Problem with fixer uppers

I’m still enjoying my 2 year break from doing anything with the house. The break is here because, A)- I’m still trying to pay off the 2nd mortgage and B)- my job ends next year and I don’t want to start a large project without knowing where or how small my next paycheck will be.
But the house needs some serious fixin’.
The floors aren’t level
The house needs insulation
The windows need squaring and replacing
The stairs need strengthening
The basement walls need replacing
Something needs to be done about the periodic flooding
The furnace needs to get off the floor
None of it will be cheap.
Anyway, found a good entry about the toll that taking up a fixer upper takes on your life. It is not just financial, it eats into the rest of your life. It’s not just weekends that are lost but connections with friends because you are so busy painting or stripping or what have you. I’ve witnessed it with M&K who lived in their house as they were fixing it up. During the fix up period you are just a tired dusty person. However the sweat equity you put into the house emotionally binds you to the place, when the painted walls and the tiled tub are products of your labor. How can anyone say you don’t belong in a place when you have sacrificed part of your life and sanity, with a side of blood, sweat, tears and profane words thrown at a fixture that won’t install easy, on the altar of homeownership in the hood?

4 thoughts on “Problem with fixer uppers”

  1. Great link – so true, so true…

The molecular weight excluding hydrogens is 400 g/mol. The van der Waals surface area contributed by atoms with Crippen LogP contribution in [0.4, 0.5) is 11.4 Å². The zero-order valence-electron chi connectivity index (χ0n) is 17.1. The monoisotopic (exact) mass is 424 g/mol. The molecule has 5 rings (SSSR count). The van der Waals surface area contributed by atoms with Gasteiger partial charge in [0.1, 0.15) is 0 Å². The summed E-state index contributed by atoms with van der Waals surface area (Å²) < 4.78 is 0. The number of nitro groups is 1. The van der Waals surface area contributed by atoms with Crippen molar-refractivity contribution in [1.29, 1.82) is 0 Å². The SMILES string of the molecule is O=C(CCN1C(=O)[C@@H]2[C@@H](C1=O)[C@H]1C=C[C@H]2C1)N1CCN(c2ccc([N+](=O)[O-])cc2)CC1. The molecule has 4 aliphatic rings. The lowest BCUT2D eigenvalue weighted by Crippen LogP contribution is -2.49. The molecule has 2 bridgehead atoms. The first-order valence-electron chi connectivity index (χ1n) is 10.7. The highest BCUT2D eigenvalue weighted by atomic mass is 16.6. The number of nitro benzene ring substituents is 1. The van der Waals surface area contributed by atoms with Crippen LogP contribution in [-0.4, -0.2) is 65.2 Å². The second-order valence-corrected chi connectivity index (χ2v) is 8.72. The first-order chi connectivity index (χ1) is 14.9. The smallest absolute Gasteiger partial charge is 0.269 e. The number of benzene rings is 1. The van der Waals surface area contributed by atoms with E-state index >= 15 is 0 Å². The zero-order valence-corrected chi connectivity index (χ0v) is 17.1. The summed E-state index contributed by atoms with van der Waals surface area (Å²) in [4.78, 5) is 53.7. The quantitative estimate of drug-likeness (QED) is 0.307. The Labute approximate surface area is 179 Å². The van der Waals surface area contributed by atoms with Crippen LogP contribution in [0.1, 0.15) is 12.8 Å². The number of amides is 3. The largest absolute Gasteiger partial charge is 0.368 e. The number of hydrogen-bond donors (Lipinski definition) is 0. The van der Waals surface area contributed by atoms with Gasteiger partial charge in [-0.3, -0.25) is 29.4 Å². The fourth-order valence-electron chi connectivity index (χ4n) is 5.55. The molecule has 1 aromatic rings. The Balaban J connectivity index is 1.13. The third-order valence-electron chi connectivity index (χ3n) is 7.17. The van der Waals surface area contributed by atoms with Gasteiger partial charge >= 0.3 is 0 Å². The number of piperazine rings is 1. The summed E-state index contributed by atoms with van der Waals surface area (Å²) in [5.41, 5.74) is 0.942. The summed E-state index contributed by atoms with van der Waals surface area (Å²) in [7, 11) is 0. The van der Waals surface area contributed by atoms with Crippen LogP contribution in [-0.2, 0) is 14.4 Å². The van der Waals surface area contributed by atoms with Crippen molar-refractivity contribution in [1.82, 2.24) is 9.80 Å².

A renovation subject the author doesn’t cover is the similar process you go through when you hire a contractor to do part of the job, and how the financial $tre$$ starts to gnaw at you. Paying the contractor is like paying for a second mortgage – without a tenant contributing yet, of course (assuming your project includes rehabbing a rentable space).

    Here it is October, we wrote the first check for our basement rehab in February, the revised-revised-project completion date is now in November, and we’re not feeling optimistic that he can meet THAT commitment! A further complication is that once you’ve hired someone, your futures are entwined until the work is done. Firing them mid-contract and hiring someone else, or trying to amend the contract to enforce a verbal delivery date once it’s begun are not as easy as they might sound.

    The next time we hire a contractor we will absolutely have a fixed completion date written into the contract – and it will DEFINITELY include financial penalties to him(her) for missing that date.


  2. I have the same problem and can name half a dozen things I would like to do if time and money were not an issue. I was so naive moving in. I thought that since the renovation had just been done, I should be good for the first five years.
    I just passed my fourth anniversary in the house. So far, I have replace the AC, the furnace, the water heater, renovated the basement again, replaced a sewer connection on the backside, fixed a fence line, replaced another fence, replaced a porch roof, fixed one door arch, fixed one window, and I continue to patch a leaky roof!
    Half of my problems stem from redneck bama contractors who would rather caulk a brick than point it and the other half is the result of a history of previous owners painting over problems. I have neighbors who’d rather duck tape a crack every month on the front steps than properly replace the cement once.

  3. Sure it was bamas and not crackheads? They do the same work.

    BL, I really wish I had a magic wand to turn your contractor into someone true to his word and quick in speed. I think I will play the powerball and if I win, I will pay to finish your job, get my house done…. wait, screw that I’d just get a brand new house.

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